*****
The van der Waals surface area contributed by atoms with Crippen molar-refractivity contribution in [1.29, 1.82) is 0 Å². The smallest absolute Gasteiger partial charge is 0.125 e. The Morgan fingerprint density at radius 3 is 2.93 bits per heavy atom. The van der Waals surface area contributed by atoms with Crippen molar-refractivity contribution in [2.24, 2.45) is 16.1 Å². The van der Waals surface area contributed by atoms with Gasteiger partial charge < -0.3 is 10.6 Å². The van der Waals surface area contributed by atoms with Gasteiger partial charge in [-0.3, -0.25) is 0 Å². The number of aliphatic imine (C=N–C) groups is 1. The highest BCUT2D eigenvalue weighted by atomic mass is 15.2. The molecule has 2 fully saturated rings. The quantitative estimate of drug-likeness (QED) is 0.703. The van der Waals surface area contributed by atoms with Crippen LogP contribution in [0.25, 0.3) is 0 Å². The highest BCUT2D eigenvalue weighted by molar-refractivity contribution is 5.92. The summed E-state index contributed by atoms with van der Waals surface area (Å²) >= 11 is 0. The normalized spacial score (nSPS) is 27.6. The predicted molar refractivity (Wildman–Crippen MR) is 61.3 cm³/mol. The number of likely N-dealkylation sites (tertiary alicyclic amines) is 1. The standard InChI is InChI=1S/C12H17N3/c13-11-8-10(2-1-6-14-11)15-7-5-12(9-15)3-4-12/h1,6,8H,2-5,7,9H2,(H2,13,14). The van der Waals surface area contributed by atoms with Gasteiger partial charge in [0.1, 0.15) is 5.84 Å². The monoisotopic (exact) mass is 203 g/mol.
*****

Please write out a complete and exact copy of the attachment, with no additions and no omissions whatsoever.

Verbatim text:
The van der Waals surface area contributed by atoms with Crippen molar-refractivity contribution in [1.29, 1.82) is 0 Å². The smallest absolute Gasteiger partial charge is 0.125 e. The Morgan fingerprint density at radius 3 is 2.93 bits per heavy atom. The van der Waals surface area contributed by atoms with Crippen molar-refractivity contribution in [2.24, 2.45) is 16.1 Å². The van der Waals surface area contributed by atoms with Gasteiger partial charge < -0.3 is 10.6 Å². The van der Waals surface area contributed by atoms with Gasteiger partial charge in [-0.3, -0.25) is 0 Å². The number of aliphatic imine (C=N–C) groups is 1. The highest BCUT2D eigenvalue weighted by atomic mass is 15.2. The molecule has 2 fully saturated rings. The quantitative estimate of drug-likeness (QED) is 0.703. The van der Waals surface area contributed by atoms with Crippen LogP contribution in [0.25, 0.3) is 0 Å². The highest BCUT2D eigenvalue weighted by molar-refractivity contribution is 5.92. The summed E-state index contributed by atoms with van der Waals surface area (Å²) >= 11 is 0. The normalized spacial score (nSPS) is 27.6. The predicted molar refractivity (Wildman–Crippen MR) is 61.3 cm³/mol. The number of likely N-dealkylation sites (tertiary alicyclic amines) is 1. The standard InChI is InChI=1S/C12H17N3/c13-11-8-10(2-1-6-14-11)15-7-5-12(9-15)3-4-12/h1,6,8H,2-5,7,9H2,(H2,13,14). The van der Waals surface area contributed by atoms with Gasteiger partial charge in [0.1, 0.15) is 5.84 Å². The monoisotopic (exact) mass is 203 g/mol.